The core of the development is showing the definability of the relation of forcing. As explained in [3, Sect. 8], this comprises the definition of a function that maps the set of internal formulas into itself. It is the very reason of applicability of forcing that the satisfaction of a first-order formula in all of the generic extensions of a ctm can be “controlled” in a definable way from (viz., by satisfaction of the formula ).

In fact, given a forcing notion (i.e. a preorder with a top element) in a ctm , Kunen defines the forcing relation model-theoretically by considering all extensions with generic for . Then two fundamental results are proved, the Truth Lemma and the Definability Lemma; but the proof of the first one is based on the formula that witnesses Definability. To make sense of this in our formalization, we started with the internalized relation and then proved that it is equivalent to the semantic version (“definitionofforces,” in the next section). For that reason, the usual notation of the forcing relation (for a list of “names”), abbreviates in our code the satisfaction by of :   p   env      M pPleqone  env  forces

The definition of proceeds by recursion over the set and its base case, that is, for atomic formulas, is (in)famously the most complicated one. Actually, newcomers can be puzzled by the fact that forcing for atomic formulas is also defined by (mutual) recursion: to know if is forced by (notation: ), one must check if is forced for moving in the transitive closure of . To disentangle this, one must realize that this last recursion must be described syntactically: the definition of for atomic is then an internal definition of the alleged recursion on names.

Our aim was to follow Kunen [7, p. 257], where the following mutual recursion is given:


Note that the definition of is equivalent to require the set

to be dense below .

It was not straightforward to use the recursion machinery of Isabelle/ZF to define and . For this, we defined a relation on 4-tuples of elements of , proved that it is well-founded and, more important, we also proved an induction principle for this relation: lemma forcesinduction  assumes       domain  Q  R444The logical primitives of Pure are , &&&, and (implication, conjunction, and universal quantification, resp.), which operate on the meta-booleans prop.       domain  domain  R  R       Q  shows    Q  R and obtained both functions as cases of a another one, , using a single recursion on . Then we obtained (1) and (2) as our corollaries defforceseq and defforcesmem.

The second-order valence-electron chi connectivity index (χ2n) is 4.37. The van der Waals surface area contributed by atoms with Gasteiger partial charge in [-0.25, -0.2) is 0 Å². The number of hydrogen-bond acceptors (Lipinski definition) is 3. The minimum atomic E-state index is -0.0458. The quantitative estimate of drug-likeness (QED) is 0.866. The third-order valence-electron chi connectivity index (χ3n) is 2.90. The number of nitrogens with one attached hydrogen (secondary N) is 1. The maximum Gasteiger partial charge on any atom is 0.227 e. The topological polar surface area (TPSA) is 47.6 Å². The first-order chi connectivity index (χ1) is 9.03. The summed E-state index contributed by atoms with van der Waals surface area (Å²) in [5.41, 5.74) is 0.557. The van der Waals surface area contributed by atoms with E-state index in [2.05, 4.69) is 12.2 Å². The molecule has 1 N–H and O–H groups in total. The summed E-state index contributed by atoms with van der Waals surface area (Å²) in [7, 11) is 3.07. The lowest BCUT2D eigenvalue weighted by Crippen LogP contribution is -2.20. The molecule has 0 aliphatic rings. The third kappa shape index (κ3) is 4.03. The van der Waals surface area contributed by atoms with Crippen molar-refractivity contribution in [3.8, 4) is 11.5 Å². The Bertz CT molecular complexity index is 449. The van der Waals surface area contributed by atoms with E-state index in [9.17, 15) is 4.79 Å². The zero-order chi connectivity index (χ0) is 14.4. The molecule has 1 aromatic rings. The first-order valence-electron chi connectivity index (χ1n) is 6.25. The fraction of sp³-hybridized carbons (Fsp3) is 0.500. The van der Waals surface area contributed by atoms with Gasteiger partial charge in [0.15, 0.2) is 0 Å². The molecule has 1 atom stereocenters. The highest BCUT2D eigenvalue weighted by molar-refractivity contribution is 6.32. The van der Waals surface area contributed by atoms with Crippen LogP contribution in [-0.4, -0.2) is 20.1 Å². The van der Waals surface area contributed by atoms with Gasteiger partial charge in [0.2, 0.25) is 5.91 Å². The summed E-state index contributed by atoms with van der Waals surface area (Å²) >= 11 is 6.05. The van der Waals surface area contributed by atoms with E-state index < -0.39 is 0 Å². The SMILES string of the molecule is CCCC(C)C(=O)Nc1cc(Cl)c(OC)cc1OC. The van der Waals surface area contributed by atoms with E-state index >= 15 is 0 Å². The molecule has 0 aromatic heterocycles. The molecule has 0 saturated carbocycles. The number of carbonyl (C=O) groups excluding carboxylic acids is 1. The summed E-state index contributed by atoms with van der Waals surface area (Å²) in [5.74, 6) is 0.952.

Other approaches, like the one in Neeman [9] (and Kunen’s older [6]), prefer to have a single, more complicated, definition by simple recursion for and then define explicitly. On hindsight, this might have been a little simpler to do, but we preferred to be as faithful to the text as possible concerning this point.

Once and its relativized version were defined, we proceeded to show absoluteness and provided internal definitions for the recursion on names using results in ZF-Constructible. This finished the atomic case of the formula-transformer . The characterization of for negated and universal quantified formulas is given by the following lemmas, respectively: lemma satsforcesNeg  assumes    pP env  listM formula  shows    M pPleqone  env  forcesNeg         qM qP  isleqMleqqp            M qPleqoneenv  forces

lemma satsforcesForall  assumes    pP env  listM formula  shows    MpPleqone  env  forcesForall       xM   M pPleqonex  env  forces

Let us note in passing another improvement over our previous report: we made a couple of new technical results concerning recursive definitions. Paulson proved absoluteness of functions defined by well-founded recursion over a transitive relation. Some of our definitions by recursion (check and forces) do not fit in that scheme. One can replace the relation for its transitive closure in the recursive definition because one can prove, in general, that whenever .

5 The forcing theorems

After the definition of is complete, the proof of the Fundamental Theorems of Forcing is comparatively straightforward, and we were able to follow Kunen very closely. The more involved points of this part of the development were those where we needed to proved that various (dense) subsets of were in ; for this, we had to recourse to several ad-hoc absoluteness lemmas.

The first results concern characterizations of the forcing relation. Two of them are ForcesMember:

p  Membernm env  forcesmempt1t2,

where t1 and t1 are the nth resp. mth elements of env, and ForcesForall:

p  Forall env  xM p   x  env.

Equivalent statements, along with the ones corresponding to ForcesEqual and ForcesNand, appear in Kunen as the inductive definition of the forcing relation [7, Def. IV.2.42].

As with the previous section, the proofs of the forcing theorems have two different flavors: The ones for the atomic formulas proceed by using the principle of forcesinduction, and then an induction on wraps the former with the remaining cases (Nand and Forall).

As an example of the first class, we can take a look at our formalization of [7, Lem. IV.2.40(a)]. Note that the context (a “locale,” in Isabelle terminology, namely forcingdata) of the lemma includes the assumption of P being a forcing notion, and the predicate of being -generic is defined in terms of P: